3D Scanning Basics and Free Resources

3D scanning is the ability to create a digital file from a real world object for the purpose of editing, rendering, and/or 3D printing.

There are 3 main types of scanning: infrared/time of flight, structured light, and photogrammetry

These scanners are either stationary or portable. Stationary scanners stay in place while objects are moved to capture different angles automatically or by hand. With a portable scanner, the scanner is moved around a stationary object.

Types of 3D Scanners

1. Time of flight/infrared scanners include scanners such as Structure, Kinect, Sense. They are not as accurate as other methods, but are used to capture bigger objects and areas. Usually they are handheld and portable.

2. Structured light scanners include the Einscan-SE. They have extreme accuracy and are perfect for capturing exact measurements for prototyping or reverse engineering. The higher the quality of scan, the longer the scan will take. Usually, structured light scanners are stationary and the objects are moved by hand or with an included turntable. That's why we sell structured light scanners for use with 3D printing!

3. Photogrammetry is the use of multiple HD pictures taken of an object that are used as a reference to create a 3D rendering of an object based on common points in the pictures. Quality is determined by the number of pictures taken and the resolution of the images. Photogrammetry can be portable to move around large objects, or stationary on a tripod. Nearly any digital camera or smartphone will work with this type of scanning, and we recommend taking at least 40 pictures from all angles around an object to create a useful 3D model. Programs to use with photogrammetry include Autodesk ReCap and Agisoft PhotoScan.

Issues to consider

Scanners can be expensive, take a long time to scan and render on a computer, software can be difficult to learn, and troubleshooting issues can be tough. 3D scans are not perfect after the scan and need to be edited in software for use in VR, AR, or 3D printing. Our Scanning FAQ is coming soon to help with software and hardware issues in the classroom!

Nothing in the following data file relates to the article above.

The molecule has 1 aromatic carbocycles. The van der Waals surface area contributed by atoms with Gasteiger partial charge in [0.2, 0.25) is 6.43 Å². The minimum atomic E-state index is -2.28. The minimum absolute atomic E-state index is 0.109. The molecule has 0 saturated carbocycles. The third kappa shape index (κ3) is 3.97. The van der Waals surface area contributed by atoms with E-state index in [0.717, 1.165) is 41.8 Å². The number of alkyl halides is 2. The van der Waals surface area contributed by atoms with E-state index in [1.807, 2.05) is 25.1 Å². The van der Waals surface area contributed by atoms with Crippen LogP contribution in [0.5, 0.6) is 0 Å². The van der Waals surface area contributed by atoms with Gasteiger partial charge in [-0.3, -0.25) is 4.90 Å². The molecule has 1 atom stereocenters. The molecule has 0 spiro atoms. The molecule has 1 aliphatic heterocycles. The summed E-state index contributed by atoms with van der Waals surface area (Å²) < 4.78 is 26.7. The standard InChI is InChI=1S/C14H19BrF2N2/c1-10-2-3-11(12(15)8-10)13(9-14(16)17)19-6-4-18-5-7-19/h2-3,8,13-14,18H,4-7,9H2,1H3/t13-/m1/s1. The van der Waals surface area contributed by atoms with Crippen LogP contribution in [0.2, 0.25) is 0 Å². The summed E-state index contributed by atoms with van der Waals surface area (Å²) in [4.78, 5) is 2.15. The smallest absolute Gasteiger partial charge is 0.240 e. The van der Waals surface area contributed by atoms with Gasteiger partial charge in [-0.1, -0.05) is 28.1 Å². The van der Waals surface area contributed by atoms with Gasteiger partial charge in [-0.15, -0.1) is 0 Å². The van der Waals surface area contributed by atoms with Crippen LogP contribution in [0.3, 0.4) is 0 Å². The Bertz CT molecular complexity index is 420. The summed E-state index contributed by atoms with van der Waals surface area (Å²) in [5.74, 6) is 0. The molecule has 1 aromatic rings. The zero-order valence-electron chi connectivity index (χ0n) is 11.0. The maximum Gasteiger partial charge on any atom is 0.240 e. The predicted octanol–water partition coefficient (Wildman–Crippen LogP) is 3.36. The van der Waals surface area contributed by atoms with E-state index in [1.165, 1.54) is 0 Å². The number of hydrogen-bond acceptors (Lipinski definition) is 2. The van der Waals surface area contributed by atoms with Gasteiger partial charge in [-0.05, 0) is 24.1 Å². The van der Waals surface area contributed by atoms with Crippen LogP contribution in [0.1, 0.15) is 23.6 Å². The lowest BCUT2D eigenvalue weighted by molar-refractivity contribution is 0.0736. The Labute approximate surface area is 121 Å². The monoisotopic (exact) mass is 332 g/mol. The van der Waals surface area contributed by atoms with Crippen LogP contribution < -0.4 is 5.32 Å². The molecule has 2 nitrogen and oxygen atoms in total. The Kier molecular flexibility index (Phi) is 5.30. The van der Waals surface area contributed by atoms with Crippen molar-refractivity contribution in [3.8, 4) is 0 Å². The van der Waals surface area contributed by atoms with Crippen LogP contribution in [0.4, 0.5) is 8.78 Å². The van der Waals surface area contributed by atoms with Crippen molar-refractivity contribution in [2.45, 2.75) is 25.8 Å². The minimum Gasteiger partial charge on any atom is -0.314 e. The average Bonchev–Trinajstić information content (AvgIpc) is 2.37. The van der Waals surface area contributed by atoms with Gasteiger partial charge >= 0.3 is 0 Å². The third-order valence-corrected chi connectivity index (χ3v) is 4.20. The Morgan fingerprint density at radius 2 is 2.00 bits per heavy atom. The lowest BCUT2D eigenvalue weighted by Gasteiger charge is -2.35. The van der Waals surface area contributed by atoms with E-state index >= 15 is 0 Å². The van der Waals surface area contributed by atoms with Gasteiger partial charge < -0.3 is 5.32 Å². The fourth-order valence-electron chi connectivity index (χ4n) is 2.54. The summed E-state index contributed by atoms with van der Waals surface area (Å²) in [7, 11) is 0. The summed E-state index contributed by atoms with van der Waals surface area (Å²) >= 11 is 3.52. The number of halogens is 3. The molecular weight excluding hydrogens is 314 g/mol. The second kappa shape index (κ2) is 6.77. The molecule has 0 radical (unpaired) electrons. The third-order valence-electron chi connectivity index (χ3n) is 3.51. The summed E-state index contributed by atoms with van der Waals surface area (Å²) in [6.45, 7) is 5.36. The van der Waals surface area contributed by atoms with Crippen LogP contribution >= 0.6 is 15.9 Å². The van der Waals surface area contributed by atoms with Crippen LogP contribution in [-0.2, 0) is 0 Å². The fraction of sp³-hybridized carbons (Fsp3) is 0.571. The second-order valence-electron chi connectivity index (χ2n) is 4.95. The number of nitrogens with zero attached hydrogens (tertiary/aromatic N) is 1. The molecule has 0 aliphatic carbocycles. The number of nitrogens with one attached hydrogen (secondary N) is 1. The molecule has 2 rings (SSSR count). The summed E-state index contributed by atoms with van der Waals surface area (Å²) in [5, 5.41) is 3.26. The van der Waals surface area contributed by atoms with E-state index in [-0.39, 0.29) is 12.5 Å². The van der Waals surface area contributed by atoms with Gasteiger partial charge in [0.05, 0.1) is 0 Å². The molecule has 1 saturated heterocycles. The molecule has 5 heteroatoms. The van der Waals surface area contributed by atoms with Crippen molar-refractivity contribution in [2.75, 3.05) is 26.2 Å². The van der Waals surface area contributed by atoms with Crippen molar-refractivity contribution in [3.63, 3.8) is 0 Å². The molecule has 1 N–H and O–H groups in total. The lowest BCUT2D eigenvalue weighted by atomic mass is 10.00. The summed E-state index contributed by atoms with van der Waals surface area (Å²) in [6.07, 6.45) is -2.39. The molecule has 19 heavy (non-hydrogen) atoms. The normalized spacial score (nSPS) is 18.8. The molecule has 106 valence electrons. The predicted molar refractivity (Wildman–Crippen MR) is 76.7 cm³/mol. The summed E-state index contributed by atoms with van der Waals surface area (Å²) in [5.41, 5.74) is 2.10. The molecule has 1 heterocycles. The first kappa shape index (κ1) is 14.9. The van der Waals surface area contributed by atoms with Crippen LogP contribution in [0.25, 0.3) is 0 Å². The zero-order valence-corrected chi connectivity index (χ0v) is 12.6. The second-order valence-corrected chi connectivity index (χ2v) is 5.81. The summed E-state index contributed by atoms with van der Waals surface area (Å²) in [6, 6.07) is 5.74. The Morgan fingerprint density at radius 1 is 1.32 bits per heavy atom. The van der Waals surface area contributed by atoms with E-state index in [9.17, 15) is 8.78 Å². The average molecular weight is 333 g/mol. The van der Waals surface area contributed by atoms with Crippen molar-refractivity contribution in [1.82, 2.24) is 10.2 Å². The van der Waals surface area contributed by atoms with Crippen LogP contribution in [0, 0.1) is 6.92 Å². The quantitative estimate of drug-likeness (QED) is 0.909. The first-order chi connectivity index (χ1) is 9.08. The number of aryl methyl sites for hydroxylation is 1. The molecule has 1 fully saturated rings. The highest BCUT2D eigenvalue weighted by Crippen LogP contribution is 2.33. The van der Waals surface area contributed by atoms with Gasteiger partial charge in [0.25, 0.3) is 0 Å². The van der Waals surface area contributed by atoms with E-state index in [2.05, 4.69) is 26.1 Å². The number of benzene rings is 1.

Real World Application

3D scanning is used to prototype, reverse engineer, edit/fix existing parts, and to create 3D printed copies of objects.

Examples of real 3D scanning projects from K-12 schools

  • 3D printed medical applications such as prosthetics and orthotic inserts
  • Museum artifact interaction using 3D printed models that patrons can touch 
  • Sculpting in clay and play dough using 3D printed molds, stamps, and jigs
  • Virtual reality walk throughs of high schools, cabins, and reconstructed buildings
Free Software Resources


Cost: Free
Operating System: Windows, Mac, Linux
Tutorials Included: No, but available online and on our website
Level of Difficulty: Medium 

Meshmixer is a fantastic site to modify and fix 3D scans. It's made by Autodesk and its controls are similar to working with clay.


Cost: Free
Operating System: Windows, Mac, Linux
Tutorials Included: Yes, available in forums
Level of Difficulty: Medium

Sculptris is an organic modeling program. It's made by Pixologic and designed to mold and create models with smooth curves and symmetry. 




Cost: Free
Operating System: Windows, Mac, Linux
Tutorials Included: Yes, available in Autodesk University
Level of Difficulty: Medium 

ReCap is focused on photogrammetry, the process of taking multiple 2D pictures around and object to create a 3D rendering.